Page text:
We discuss the uniqueness of quantum states compatible with given results for

measuring a set of observables. For a given pure state, we consider two

different types of uniqueness: (1) no other pure state is compatible with the

same measurement results and (2) no other state, pure or mixed, is compatible

with the same measurement results. For case (1), it is known that for a

d-dimensional Hilbert space, there exists a set of 4d-5 observables that

uniquely determines any pure state. We show that for case (2), 5d-7 observables

suffice to uniquely determine any pure state. Thus there is a gap between the

results for (1) and (2), and we give some examples to illustrate this. The case

of observables corresponding to reduced density matrices (RDMs) of a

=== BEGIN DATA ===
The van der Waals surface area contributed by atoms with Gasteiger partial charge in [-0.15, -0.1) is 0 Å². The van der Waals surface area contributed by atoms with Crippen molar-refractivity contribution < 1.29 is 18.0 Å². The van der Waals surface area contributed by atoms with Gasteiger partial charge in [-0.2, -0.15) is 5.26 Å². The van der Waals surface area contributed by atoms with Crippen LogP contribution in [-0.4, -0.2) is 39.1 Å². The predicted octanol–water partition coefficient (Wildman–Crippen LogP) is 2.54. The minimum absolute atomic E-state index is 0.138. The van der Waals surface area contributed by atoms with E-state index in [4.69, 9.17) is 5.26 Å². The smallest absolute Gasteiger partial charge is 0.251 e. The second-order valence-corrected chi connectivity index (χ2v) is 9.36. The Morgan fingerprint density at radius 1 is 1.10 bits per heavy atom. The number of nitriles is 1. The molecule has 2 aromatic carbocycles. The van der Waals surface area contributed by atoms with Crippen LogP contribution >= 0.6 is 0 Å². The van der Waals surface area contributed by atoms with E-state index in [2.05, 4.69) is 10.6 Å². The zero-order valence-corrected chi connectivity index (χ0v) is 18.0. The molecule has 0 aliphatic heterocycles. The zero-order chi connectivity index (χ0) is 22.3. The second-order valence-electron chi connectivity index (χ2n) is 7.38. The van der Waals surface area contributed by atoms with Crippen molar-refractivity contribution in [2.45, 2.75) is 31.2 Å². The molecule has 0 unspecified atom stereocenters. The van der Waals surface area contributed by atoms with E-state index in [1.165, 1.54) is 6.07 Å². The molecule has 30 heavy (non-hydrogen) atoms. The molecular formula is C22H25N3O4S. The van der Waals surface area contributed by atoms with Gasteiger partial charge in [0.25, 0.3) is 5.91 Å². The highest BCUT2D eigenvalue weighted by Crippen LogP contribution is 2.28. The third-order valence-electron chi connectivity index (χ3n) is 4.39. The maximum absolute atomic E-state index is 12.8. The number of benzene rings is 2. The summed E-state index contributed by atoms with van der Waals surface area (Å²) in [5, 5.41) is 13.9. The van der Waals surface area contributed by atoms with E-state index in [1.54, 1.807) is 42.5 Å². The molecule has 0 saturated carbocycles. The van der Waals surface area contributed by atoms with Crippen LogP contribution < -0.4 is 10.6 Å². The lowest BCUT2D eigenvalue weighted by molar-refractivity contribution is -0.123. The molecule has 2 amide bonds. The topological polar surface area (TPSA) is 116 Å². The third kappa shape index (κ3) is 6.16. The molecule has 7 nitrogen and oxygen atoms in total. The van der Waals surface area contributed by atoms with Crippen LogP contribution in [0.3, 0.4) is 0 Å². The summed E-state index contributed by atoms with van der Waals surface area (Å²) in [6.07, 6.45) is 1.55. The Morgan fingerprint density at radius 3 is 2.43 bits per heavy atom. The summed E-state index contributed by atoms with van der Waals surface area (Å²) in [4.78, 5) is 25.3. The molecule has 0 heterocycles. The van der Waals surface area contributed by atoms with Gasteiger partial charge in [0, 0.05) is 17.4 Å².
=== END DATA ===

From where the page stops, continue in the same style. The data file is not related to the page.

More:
multipartite system is also discussed, where we improve known bounds on local

dimensions for case (2) in which almost all pure states are uniquely determined

by their RDMs. We further discuss circumstances where (1) can imply (2). We use

convexity of the numerical range of operators to show that when only two

observables are measured, (1) always implies (2). More generally, if there is a

compact group of symmetries of the state space which has the span of the

observables measured as the set of fixed points, then (1) implies (2). We

analyze the possible dimensions for the span of such observables. Our results

extend naturally to the case of low rank quantum states.